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Cells seem to decode their fate through optimal information processing (quantamagazine.org)
153 points by Errorcod3 43 days ago | hide | past | web | favorite | 33 comments



This is super cool! People underestimate how insanely chaotic a cell is at a molecular level. Often diagrams show blobs cleanly interacting but the reality is more like the images linked here:

https://mgl.scripps.edu/people/goodsell/illustration/public/

Everything touches everything. Everything is always moving around.

This work suggests that the cell has taken advantage of this enormous challenge. If everything is always in motion, that means you have trouble controlling things, but that gives you a chance to maximally sample your environment. This makes this sort of efficient data processing possible. Downstream are a number of mechanisms that help make sense of that signaling, denoising the chaos. One example from a lab I worked in briefly (old but still cool):

https://www.sciencedirect.com/science/article/pii/S009286741...

https://www.ncbi.nlm.nih.gov/pubmed/18599789


These illustrations are fantastic! These need to be included alongside the simplified models so students also get the big picture. Students of biochemistry should inherently get a sense of this, but the pictures communicate this point so well.

This is exactly why biochemistry is so hard. The smallest cell is a maelstrom of complexity.


See the book "The Machinery of Life", by David S Goodsell, the artist of the first illustration. It's an entire book of such illustrations, ordered to walk the reader though the different processes happening in a cell. I'm not a biologist, but I bought this book several years ago as it was just so fascinating and appealed to my engineering mind set of wanting to know how a system hangs together.

It makes sense in my mind that a noisy system will be, on average, operating at something approaching optimality. The noise jogs the system out of local minima and is effectively a form of annealing (in the numerical sense).


Off-topic, but thank for introducing me to the phrase “how a system hangs together” - it so neatly encapsulates the idea of the interactions between supporting elements of a system and the forces acting upon them.

Also, great connection to annealing.


Yes, my analogy is a blind man in a room with 1000 locked doors, and he has a key that fits only one of the locks and somehow, quickly, finds that door, uses his key, and opens it.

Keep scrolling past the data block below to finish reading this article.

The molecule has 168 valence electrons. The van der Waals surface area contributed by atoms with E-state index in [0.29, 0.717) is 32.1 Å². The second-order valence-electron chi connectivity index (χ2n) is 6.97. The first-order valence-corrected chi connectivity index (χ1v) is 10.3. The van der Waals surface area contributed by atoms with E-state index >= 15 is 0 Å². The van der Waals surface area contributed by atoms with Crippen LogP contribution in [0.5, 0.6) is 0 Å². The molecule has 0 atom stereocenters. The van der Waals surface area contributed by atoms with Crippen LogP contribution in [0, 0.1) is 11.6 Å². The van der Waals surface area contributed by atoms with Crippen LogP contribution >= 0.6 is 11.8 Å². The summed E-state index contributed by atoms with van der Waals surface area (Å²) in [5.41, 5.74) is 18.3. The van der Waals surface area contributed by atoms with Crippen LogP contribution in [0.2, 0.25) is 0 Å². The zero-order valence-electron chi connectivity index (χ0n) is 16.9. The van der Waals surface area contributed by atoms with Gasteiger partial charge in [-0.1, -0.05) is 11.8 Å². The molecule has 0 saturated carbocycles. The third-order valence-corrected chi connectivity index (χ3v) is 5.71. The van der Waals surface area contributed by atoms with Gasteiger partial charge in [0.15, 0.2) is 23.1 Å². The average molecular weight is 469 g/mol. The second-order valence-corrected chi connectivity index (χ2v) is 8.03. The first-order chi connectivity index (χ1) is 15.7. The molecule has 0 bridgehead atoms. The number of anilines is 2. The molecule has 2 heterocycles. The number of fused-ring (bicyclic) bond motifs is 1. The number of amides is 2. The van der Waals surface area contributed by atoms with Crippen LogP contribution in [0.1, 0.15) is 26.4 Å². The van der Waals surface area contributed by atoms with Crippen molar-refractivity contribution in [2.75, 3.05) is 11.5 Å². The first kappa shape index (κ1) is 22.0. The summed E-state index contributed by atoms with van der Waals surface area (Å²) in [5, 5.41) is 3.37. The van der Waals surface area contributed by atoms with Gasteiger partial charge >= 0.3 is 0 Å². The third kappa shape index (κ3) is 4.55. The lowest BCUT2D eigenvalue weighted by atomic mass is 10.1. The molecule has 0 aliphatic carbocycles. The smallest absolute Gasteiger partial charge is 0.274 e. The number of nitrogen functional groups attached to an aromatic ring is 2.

In recent years computer animation is being used to render astonishing bio-molecular vistas. Drew Berry seems to have pioneered this around 2010. Björk promptly used his work for her music video "Hollow".

Here is an example of the 'genre'

[1 - Harvard MCB : The Inner Life of the Cell ] https://www.youtube.com/watch?v=VdmbpAo9JR4


As my biology teacher put it: a cell is a factory in which workers are constantly kicking each other and workpieces around. Sometimes they bump into a workpiece they know what to do with, so they do some work and then throw it back into the crowd.


Hah, I just had a weird thought. I wonder if increasing motion/exercise speeds up intracellular action from wiggling it all around a bit and increasing the "random bump factor"? Or is the effect of macro movement negligible at a small scale?


Nope, but increasing temperature does speed up the chemical reactions within cells due to more vigorous motion of the constituent molecules. And this is true for not just biological processes but basically any chemical reaction: the higher the temperature, the faster the reaction.


And if I remember correctly, the elements in a cell may interact couple billion times per second.


Reminds me of an old school trading floor


Awesome images, thanks for sharing. I wish they'd have put these in science books growing up.

Are these to scale? It's interesting to see how much more particular (as in, composed of large particles) these cells look compared to the illustrations I'd seen growing up.

I always imagined the proteins that made up a cell wall would be more on the order of how grass looks to a human, in terms of size respective to the cell.

Or another analogy, I used to think of a cell like a room (the cell membrane) with furniture in it (the organelles). Now it seems more like just a big pile of furniture.


I believe the components are indeed drawn to scale! The cell is a mess, there is virtually no central coordination, just individual molecular signals. A protein gets phosphorylated by a receptor, then its on its merry way till it hits something it interacts with and maybe because it's phosphorylated it activates that thing to do something else, or maybe, luck of the draw it doesn't. It's amazing that it even works, but it does so because billions of years have shaped life to be resilient to chaos. Some context:

Unicellular life is roughly 3.5B years old